The instructor will be able to provide valuable insights on where your child needs to focus their skills.
- Instead of asking an instructor what color of runs they skied, ask what skills they learned to really understand what they learned.
It’s often a long process to move from one terrain color to the next (often taking several years), and skills are a more accurate indication of how your child is progressing. Also, don’t be discouraged if your child has to stay in the same class for multiple days (it’s so much better than putting them in a class they aren’t ready for).
- Don’t assume you know where your child should be skiing – ASK the instructor what they have done together.
We made that mistake with our middle son recently and assumed that he had been skiing some blue trails all day. Turns out, he had been skiing on a beginner hill as he was working on his parallel turns, which was so helpful. As parents, we too often push our kids into terrain that’s too difficult for them and the kids get really scared by it.
- BE PATIENT!
When you take a run with your child at the end of their lesson, be extra patient and don’t force them to go if they don’t want to. Remember that they’ve been skiing A LOT during the day and they’re likely really tired and a bit grouchy. Follow their cues and focus on ending the day on a happy note.
Is ski school worth the money?
Absolutely. But kids don’t need ski school every time they ski. Take them after they have learned how to stop (a $15 edgie wedgie is WAY cheaper than a full day lesson – you’ve GOT THIS!), when they’re learning a hard skill, or when they’re ready to tackle harder terrain. Beyond that, just practice, practice, practice…which means lots of fun family ski days!!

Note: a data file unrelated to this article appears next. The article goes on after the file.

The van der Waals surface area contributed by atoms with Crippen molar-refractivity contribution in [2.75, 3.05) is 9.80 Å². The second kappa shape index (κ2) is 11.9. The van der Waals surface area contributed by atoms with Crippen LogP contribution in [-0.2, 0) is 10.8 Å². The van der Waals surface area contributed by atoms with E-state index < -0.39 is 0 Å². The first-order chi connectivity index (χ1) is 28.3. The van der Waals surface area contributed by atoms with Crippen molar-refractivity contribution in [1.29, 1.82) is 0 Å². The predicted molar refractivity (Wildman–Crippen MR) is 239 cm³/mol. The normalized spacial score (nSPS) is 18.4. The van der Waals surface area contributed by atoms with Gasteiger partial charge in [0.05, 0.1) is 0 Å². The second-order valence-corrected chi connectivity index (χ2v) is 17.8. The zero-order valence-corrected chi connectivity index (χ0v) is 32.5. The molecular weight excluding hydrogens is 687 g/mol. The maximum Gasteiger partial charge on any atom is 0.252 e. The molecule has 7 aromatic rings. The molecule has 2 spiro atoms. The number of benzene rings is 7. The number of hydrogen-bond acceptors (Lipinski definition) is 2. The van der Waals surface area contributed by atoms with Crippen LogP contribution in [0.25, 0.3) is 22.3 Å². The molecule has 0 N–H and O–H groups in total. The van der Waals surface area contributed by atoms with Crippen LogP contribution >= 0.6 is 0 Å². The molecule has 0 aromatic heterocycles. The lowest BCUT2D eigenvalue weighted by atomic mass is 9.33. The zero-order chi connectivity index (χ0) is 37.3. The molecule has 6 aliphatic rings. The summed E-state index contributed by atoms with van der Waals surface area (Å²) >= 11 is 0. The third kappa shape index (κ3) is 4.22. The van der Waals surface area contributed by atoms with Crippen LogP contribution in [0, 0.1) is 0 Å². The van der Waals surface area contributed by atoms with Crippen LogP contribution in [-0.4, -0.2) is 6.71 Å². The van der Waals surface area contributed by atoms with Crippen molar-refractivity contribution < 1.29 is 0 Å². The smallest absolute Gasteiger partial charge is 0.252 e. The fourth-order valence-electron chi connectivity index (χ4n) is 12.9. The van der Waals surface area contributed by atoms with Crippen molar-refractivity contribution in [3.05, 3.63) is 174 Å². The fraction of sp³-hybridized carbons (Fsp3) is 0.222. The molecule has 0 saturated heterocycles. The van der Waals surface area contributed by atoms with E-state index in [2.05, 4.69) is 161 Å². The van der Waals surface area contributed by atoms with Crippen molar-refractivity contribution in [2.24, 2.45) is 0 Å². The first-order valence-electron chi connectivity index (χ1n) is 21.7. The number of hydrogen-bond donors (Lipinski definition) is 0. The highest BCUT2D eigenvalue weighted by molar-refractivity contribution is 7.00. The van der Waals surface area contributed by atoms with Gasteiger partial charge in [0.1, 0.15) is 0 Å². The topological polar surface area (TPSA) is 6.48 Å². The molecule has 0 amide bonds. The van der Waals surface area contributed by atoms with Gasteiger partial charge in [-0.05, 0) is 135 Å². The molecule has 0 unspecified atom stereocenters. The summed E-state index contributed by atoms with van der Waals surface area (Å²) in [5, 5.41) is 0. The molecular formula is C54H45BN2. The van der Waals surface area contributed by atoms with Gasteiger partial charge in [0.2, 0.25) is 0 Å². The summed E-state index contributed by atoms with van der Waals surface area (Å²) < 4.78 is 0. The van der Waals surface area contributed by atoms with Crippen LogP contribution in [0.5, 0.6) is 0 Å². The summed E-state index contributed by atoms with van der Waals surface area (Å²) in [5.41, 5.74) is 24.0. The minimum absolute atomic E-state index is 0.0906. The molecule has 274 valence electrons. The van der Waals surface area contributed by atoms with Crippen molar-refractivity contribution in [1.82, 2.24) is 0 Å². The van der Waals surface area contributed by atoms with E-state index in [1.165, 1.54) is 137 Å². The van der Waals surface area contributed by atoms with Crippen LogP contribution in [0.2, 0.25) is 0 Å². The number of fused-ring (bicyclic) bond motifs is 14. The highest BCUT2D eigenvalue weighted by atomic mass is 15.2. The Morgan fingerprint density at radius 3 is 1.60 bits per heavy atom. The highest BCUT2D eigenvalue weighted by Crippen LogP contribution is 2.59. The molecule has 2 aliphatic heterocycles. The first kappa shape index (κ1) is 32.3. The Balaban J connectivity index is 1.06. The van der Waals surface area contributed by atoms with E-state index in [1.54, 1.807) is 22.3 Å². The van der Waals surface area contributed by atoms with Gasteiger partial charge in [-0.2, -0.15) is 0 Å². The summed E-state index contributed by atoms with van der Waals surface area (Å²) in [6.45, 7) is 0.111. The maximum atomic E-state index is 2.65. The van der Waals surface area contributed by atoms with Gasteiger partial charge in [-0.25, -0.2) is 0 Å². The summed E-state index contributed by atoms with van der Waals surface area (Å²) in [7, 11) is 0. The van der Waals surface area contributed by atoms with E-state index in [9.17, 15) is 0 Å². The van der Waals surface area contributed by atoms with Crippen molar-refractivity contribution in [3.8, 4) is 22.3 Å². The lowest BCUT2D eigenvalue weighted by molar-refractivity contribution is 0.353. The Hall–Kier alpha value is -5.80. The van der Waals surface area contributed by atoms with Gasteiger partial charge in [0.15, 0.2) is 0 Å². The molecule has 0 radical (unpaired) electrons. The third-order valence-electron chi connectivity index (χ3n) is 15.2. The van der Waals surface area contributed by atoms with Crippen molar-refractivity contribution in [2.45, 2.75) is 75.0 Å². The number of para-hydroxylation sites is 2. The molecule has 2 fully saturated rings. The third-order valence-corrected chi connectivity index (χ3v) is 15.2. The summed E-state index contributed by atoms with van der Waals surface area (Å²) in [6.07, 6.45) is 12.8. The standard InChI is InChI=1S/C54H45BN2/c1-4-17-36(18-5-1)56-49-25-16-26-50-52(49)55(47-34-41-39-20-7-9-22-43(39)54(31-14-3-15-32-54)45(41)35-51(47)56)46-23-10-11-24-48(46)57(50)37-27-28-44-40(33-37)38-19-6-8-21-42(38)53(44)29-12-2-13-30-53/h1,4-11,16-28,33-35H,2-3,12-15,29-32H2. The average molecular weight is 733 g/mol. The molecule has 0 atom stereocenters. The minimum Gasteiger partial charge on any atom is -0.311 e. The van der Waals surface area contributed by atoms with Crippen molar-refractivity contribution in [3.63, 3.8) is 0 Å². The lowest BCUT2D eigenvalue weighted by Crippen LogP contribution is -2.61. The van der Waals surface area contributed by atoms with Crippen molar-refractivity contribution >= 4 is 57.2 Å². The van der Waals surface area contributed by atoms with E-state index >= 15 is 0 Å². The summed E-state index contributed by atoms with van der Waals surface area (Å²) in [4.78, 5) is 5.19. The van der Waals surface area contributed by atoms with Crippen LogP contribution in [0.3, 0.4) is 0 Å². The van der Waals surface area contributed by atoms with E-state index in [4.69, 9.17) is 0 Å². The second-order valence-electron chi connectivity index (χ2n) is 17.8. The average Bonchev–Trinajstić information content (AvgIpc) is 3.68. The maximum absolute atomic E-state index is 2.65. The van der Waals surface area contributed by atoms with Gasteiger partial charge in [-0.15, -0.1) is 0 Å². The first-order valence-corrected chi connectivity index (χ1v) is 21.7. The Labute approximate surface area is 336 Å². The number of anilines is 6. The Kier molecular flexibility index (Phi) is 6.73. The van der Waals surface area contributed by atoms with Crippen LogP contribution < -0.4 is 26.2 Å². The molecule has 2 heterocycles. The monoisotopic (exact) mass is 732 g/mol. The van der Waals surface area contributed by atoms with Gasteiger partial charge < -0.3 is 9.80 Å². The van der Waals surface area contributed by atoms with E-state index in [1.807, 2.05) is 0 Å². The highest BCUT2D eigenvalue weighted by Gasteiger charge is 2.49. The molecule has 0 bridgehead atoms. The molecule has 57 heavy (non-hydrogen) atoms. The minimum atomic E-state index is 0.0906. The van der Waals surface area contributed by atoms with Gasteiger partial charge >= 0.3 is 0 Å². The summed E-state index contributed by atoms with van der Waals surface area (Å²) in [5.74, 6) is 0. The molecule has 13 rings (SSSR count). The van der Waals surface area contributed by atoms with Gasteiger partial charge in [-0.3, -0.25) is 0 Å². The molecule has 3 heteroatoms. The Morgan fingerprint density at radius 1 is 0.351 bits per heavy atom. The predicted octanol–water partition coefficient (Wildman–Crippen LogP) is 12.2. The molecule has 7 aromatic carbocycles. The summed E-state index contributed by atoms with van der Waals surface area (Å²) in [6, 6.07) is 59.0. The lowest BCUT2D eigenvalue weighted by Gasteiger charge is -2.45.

Overall, we recommend a bit of a hybrid to teach your kids to ski. Teach them yourself the easier skills like stopping and turning, but for more complex skills, ski school is a fantastic option. Also, by taking on some of the ski instruction yourself, you’ll be saving A LOT of money so that you can ski more!
How many days of ski school should I sign my kids up for?
If your kids are just starting out and learning to ski, I suggest signing them up for 2 out of every 3 days for ski lessons. That third day, just ski together as a family and enjoy the fact that they can sort of get down the hill.
Once your kids can comfortably ski all green hills, take a little break. When they’re ready to learn hockey stops or want to try some blues, sign them up for another day or two. The biggest key is to tell the ski school and the individual instructor what you want your child to work on so that they can help them progress how you want. Of course, they’ll probably learn much more as well!
How long does it take kids to learn to ski?
So often people ask us “how many lessons does my child need to learn to ski” or “How long does it take to figure out how to ski” As you can imagine, that can vary a lot.
It can take kids YEARS to learn to ski well. By skiing well, I mean proper form and technique and the ability to ski all over the mountain. Our oldest has been skiing for 11 years and he’s still got a long ways to go.
In fact, I’ve been skiing for almost 35 years, and I still can learn more and even take adult lessons every few years – you can always learn more.
Typically kids can learn to ski alright on a green run in about 5-8 days. It takes a couple of seasons to get kids good enough to comfortably ski a blue run, and even longer to comfortably ski black diamond and double black runs.